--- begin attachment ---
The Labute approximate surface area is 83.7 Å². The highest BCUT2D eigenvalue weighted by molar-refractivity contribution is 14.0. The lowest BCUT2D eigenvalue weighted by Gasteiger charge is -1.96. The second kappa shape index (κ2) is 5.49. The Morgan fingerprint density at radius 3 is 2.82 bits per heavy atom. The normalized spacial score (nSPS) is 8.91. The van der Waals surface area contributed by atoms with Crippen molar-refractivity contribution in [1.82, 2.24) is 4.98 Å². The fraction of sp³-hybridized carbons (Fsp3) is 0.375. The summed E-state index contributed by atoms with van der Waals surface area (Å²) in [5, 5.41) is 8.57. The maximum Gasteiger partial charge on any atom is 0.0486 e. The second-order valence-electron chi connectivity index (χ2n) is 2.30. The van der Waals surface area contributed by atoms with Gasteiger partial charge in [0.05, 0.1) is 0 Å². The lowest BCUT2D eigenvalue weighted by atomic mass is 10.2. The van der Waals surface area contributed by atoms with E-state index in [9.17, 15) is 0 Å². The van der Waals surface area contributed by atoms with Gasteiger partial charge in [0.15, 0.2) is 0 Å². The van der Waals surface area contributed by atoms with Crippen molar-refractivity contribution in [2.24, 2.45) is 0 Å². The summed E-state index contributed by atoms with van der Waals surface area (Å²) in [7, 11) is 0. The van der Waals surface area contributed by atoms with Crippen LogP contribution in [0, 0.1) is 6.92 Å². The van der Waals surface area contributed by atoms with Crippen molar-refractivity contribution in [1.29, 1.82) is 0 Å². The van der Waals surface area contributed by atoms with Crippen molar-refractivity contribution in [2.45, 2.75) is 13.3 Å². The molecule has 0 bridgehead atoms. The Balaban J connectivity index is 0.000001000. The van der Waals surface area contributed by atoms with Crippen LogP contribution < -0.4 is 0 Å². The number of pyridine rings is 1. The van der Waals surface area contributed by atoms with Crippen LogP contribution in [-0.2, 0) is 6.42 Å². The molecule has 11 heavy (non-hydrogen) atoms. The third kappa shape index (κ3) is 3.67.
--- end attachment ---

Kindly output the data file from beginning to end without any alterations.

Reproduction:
The Labute approximate surface area is 83.7 Å². The highest BCUT2D eigenvalue weighted by molar-refractivity contribution is 14.0. The lowest BCUT2D eigenvalue weighted by Gasteiger charge is -1.96. The second kappa shape index (κ2) is 5.49. The Morgan fingerprint density at radius 3 is 2.82 bits per heavy atom. The normalized spacial score (nSPS) is 8.91. The van der Waals surface area contributed by atoms with Crippen molar-refractivity contribution in [1.82, 2.24) is 4.98 Å². The fraction of sp³-hybridized carbons (Fsp3) is 0.375. The summed E-state index contributed by atoms with van der Waals surface area (Å²) in [5, 5.41) is 8.57. The maximum Gasteiger partial charge on any atom is 0.0486 e. The second-order valence-electron chi connectivity index (χ2n) is 2.30. The van der Waals surface area contributed by atoms with Gasteiger partial charge in [0.05, 0.1) is 0 Å². The lowest BCUT2D eigenvalue weighted by atomic mass is 10.2. The van der Waals surface area contributed by atoms with E-state index in [9.17, 15) is 0 Å². The van der Waals surface area contributed by atoms with Gasteiger partial charge in [0.15, 0.2) is 0 Å². The van der Waals surface area contributed by atoms with Crippen molar-refractivity contribution in [2.24, 2.45) is 0 Å². The summed E-state index contributed by atoms with van der Waals surface area (Å²) in [7, 11) is 0. The van der Waals surface area contributed by atoms with Crippen LogP contribution in [0, 0.1) is 6.92 Å². The van der Waals surface area contributed by atoms with Crippen molar-refractivity contribution in [1.29, 1.82) is 0 Å². The van der Waals surface area contributed by atoms with Crippen molar-refractivity contribution in [2.45, 2.75) is 13.3 Å². The molecule has 0 bridgehead atoms. The Balaban J connectivity index is 0.000001000. The van der Waals surface area contributed by atoms with Crippen LogP contribution < -0.4 is 0 Å². The number of pyridine rings is 1. The van der Waals surface area contributed by atoms with Crippen LogP contribution in [-0.2, 0) is 6.42 Å². The molecule has 11 heavy (non-hydrogen) atoms. The third kappa shape index (κ3) is 3.67.